Second, while we did have a planning schedule, we misplaced it in the chaos and so we  improvised in the moment. As a result, we failed to give detailed instructions to the people at the check-in table. This led to pseudo-random distribution of favors and missed collection of email addresses. Ultimately, this was totally our fault due to the lack of communication. On a good note, we did later remedy the situation by manually walking around the venue and collecting email addresses.

Last, while I tried to stick to the schedule on the sheet that Sara printed out – and I kept reminding myself to, I ended up making up the schedule on the fly. While it worked out this time, in future events, that may not be the case. I really have to get better at sticking to pre-planned schedules. 😀

The Ugly

We have a fairly decent camera, but unfortunately, because of a setting enabled on the camera and the poor lighting in the room, a lot of the pictures came out blurry. This was partly due to the fact that the camera is pretty new, and Sara didn’t have a ton of experience using it. With that said, the group photo of our family was taken by another member so we did end up with a nice photo. We should have taken a few shots the night before and checked them out, but in our haste, we didn’t and ultimately lost a bunch of photos.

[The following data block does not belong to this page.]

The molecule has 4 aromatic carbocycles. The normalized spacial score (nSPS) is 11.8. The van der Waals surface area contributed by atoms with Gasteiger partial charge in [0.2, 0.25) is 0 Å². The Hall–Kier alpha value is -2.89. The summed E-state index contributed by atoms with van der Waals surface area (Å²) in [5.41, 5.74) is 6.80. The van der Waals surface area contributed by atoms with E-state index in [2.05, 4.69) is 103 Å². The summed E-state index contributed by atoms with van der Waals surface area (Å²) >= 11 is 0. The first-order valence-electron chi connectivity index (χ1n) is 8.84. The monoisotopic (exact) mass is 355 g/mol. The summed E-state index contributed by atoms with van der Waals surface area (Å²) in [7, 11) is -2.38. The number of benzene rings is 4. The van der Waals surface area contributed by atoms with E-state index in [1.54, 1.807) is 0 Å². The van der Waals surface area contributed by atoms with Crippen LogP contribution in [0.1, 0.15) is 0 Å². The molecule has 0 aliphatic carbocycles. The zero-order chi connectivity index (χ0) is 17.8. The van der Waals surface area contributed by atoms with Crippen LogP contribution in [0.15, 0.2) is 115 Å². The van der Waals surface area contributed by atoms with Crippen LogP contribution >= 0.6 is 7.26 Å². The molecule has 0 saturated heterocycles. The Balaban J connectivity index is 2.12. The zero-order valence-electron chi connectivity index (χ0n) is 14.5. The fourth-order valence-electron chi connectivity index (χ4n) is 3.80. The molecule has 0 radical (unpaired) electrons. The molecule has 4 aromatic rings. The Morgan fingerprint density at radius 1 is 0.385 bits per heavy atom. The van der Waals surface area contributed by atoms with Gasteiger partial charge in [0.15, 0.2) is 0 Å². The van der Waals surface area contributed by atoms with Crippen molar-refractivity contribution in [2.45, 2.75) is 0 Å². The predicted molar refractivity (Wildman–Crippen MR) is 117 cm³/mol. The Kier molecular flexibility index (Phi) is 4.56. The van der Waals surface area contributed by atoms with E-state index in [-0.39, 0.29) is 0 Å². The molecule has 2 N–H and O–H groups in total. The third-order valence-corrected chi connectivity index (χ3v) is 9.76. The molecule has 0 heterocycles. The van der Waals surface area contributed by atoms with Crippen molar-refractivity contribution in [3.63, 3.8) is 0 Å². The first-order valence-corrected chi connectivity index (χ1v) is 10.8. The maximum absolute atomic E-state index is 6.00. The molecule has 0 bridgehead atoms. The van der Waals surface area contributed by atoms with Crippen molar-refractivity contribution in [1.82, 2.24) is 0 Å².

What We Would Do Differently

All in all, I think given the circumstances, we planned a great an amazing family reunion, but if we’re never critical of what we’ve done, we’ll never improve. So, here’s a list of items in no particular order of what we would have done differently:

  • Have more people show up early and be involved in the setup. We should have communicated a setup plan the night before with a small group of people instead of shouldering it ourselves.
  • Definitely take some photos the night before to see how the camera would perform.
  • Highlight features of Ancestry.com earlier in the event. We didn’t show all the amazing features of Ancestry until right before the end. There’s a lot of documents that Ancestry has collected that people were interested in such as the census scans, draft cards, yearbook photos, etc. It piqued quite a bit of people’s interest.